The Kitchn Cure Day 15: Focus on your knives and wooden utensils.
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I'll cut straight to the punchline: The most important thing in your kitchen is the sharpness of your knives. I was going to add that maybe running water is more important, but after careful thinking, I still come back to sharp knives. You can haul in water if it comes to that, but you can't cut a tomato with a dull knife. So in honor of this revelation, today we're going to focus on our knives and cutting boards — and while we're at it, we may as well throw in all our other wooden utensils.
I don't think I have to explain how important and happy-making it is to keep your knives sharp. Those who already do it don't need to hear it, and those who don't will quickly be converted. I do want to raise caution about post-sharpening mishaps. If you're used to a dull blade, proceed carefully the first few times you use your newly sharpened knife — it's a whole other beast, and if you're not used to handling it, you can potentially cut yourself. That said, sharp knives are much safer than dull ones because they require less pressure to execute the cut. Once again, pay close attention and you'll be fine!
Sharpen your Knives
If you don't have the equipment to sharpen your knives at home, seek out a reputable knife sharpener in your area. Gather together all of your knives and bring them in. Job done!
- To sharpen your knives at home, follow Emma's tutorial.
- To keep your knives sharp in between sharpening, remember to hone them. Don't have a honing tool? Then add it to your shopping list. It's a must-have for any serious (and not-so-serious) cook.
Other Important Knife-Care Links:
Clean and Condition Your Cutting Boards and Other Wooden Utensils
Since we're giving our knives some love, we should also take care of our cutting boards.
- For plastic cutting boards: Make a paste from 1 tablespoon each baking soda, salt, and water. Scrub your plastic boards and rinse with hot water. Let drain until dry.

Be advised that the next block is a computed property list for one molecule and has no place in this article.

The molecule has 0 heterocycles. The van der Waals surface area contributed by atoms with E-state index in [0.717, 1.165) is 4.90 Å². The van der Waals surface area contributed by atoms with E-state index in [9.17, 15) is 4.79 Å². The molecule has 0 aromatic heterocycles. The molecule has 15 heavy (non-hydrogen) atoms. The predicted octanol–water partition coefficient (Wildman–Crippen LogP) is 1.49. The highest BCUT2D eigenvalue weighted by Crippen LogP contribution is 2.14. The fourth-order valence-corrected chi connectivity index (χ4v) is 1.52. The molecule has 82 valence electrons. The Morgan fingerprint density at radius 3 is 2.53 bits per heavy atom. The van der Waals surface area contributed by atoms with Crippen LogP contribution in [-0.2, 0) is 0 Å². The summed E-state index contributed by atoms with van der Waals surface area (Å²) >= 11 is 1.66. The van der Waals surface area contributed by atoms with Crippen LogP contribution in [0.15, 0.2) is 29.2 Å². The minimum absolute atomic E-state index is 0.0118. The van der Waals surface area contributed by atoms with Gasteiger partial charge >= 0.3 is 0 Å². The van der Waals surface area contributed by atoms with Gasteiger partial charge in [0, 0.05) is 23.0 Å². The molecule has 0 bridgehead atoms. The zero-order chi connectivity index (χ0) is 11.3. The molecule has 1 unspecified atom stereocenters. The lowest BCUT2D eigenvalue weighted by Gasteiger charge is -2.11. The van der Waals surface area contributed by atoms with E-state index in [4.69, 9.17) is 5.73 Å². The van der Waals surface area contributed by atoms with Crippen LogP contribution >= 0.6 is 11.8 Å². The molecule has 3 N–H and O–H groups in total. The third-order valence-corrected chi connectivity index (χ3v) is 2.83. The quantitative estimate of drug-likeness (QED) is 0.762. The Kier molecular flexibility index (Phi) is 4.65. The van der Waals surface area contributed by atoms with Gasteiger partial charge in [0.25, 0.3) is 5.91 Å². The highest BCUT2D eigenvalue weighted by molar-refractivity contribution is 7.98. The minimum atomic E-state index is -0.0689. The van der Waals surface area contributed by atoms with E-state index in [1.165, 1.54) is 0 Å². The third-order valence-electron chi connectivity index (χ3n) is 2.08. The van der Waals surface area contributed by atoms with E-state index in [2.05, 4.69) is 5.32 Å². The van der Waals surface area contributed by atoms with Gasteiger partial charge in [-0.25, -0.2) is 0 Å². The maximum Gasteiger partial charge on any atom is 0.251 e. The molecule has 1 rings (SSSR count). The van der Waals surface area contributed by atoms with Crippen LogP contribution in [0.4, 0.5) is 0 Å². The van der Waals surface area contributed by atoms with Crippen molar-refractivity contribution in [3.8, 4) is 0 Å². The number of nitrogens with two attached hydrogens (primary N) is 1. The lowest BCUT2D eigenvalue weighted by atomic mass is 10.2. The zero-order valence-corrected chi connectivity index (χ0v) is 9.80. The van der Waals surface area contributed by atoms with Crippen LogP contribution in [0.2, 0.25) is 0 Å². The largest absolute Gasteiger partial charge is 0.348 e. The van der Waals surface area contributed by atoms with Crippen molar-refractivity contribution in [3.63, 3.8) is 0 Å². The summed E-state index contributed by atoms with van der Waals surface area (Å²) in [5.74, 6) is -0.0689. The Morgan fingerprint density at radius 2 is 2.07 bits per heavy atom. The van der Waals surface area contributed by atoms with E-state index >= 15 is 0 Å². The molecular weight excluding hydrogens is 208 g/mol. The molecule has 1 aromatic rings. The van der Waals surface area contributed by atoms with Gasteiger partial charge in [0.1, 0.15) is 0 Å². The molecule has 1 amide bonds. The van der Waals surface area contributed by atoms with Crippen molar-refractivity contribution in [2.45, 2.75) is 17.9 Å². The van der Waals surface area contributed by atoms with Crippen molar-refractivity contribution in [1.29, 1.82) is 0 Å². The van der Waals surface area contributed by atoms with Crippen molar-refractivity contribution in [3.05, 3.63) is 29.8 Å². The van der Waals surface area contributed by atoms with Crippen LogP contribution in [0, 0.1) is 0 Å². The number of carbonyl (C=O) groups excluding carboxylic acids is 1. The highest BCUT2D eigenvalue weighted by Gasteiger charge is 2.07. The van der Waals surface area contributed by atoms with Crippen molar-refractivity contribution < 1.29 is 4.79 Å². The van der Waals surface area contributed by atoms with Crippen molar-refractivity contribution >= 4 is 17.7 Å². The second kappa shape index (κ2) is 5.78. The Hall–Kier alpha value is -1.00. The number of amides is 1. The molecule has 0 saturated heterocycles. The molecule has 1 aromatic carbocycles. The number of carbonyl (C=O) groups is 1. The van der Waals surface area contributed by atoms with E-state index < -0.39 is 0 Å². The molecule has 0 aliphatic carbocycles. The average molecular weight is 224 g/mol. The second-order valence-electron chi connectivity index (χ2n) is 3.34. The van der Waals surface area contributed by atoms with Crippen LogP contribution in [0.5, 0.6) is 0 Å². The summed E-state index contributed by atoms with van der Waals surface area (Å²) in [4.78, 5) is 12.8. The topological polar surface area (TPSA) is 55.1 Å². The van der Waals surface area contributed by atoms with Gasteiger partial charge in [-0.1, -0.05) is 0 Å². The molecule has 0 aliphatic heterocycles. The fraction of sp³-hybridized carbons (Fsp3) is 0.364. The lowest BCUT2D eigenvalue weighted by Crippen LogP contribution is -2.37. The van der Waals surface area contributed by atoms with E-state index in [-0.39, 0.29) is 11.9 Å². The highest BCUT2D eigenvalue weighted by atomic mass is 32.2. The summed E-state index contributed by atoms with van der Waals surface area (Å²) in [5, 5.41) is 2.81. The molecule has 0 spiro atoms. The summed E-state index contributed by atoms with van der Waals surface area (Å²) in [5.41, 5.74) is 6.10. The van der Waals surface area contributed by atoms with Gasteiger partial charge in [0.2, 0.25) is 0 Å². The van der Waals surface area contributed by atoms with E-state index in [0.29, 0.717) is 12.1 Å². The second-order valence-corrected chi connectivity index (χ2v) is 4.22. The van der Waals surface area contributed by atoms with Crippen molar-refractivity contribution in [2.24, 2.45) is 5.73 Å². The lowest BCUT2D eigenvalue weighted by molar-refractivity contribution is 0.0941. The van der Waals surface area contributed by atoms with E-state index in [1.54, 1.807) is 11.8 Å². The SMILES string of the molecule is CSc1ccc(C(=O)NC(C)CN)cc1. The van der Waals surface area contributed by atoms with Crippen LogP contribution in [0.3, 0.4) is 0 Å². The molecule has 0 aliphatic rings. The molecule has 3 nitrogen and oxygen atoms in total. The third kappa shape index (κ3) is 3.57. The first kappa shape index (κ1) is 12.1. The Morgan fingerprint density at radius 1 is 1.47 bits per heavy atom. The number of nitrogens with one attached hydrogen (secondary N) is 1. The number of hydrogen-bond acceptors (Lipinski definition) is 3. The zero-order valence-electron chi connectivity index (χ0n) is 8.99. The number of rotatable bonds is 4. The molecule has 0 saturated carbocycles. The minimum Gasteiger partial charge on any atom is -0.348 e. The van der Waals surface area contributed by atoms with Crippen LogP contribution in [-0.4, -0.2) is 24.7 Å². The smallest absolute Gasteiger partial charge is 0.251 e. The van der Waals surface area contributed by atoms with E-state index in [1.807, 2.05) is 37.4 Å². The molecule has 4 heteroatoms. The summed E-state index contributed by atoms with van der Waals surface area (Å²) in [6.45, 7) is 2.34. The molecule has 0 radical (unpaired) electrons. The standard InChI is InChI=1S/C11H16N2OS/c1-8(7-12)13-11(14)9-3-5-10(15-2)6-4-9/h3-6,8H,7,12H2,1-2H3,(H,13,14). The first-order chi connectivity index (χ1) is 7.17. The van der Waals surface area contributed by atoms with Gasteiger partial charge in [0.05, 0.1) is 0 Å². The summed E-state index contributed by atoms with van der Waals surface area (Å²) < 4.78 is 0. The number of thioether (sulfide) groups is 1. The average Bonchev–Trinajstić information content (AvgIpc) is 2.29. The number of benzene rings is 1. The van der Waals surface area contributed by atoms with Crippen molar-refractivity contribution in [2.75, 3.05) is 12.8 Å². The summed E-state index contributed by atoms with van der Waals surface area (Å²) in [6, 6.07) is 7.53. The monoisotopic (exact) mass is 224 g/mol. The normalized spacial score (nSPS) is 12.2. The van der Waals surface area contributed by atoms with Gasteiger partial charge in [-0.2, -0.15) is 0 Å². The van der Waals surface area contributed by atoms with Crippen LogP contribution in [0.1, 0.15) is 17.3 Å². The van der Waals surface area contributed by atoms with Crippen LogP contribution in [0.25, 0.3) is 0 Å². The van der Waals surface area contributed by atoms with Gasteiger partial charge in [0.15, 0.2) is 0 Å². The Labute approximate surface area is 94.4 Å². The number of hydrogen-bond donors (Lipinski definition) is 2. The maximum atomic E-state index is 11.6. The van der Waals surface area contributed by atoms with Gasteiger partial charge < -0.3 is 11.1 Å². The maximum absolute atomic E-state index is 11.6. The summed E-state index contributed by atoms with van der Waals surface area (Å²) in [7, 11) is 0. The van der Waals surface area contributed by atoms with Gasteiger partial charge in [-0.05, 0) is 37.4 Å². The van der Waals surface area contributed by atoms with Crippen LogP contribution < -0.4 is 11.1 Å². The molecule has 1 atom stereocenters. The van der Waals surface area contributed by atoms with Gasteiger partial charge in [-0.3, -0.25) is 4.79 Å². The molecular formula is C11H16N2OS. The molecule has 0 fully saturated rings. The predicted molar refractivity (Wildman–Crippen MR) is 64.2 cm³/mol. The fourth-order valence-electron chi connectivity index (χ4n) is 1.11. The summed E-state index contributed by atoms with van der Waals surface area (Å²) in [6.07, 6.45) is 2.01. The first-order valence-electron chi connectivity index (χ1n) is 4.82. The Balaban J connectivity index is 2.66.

- For wooden cutting boards: Use the salt and lemon method, followed by spoon butter, as outlined in this post. (These days I like to use coconut oil instead of sunflower oil for the spoon butter.) I often do this in the evening, letting the spoon butter soak in overnight and wiping away any excess the following morning.
- While I am at it, I also condition all my wooden spoons, pestles, and other wooden cooking tools with the spoon butter. This conditions the dry wood, helps to prevent cracking, and makes them look gorgeous.
Are you on a roll and want to keep going? Then here are a few tasks to keep the momentum over the weekend.
- Sort through your kitchen towels, cloth napkins, and hot pads. Toss (or turn into cleaning rags) any ones that are tattered and stained. Wash and dry if needed (hot pads are usually in need of a good wash) and return everything to drawers, neatly folded.
- Sort through your tea collection. Toss old teas. Put any opened teas into airtight jars. Arrange selection according to use.
- Sort through and purge your junk drawer.
- Sort through and purge your plastic containers. While you're at it, take on your aluminum foil/plastic wrap drawer, too!
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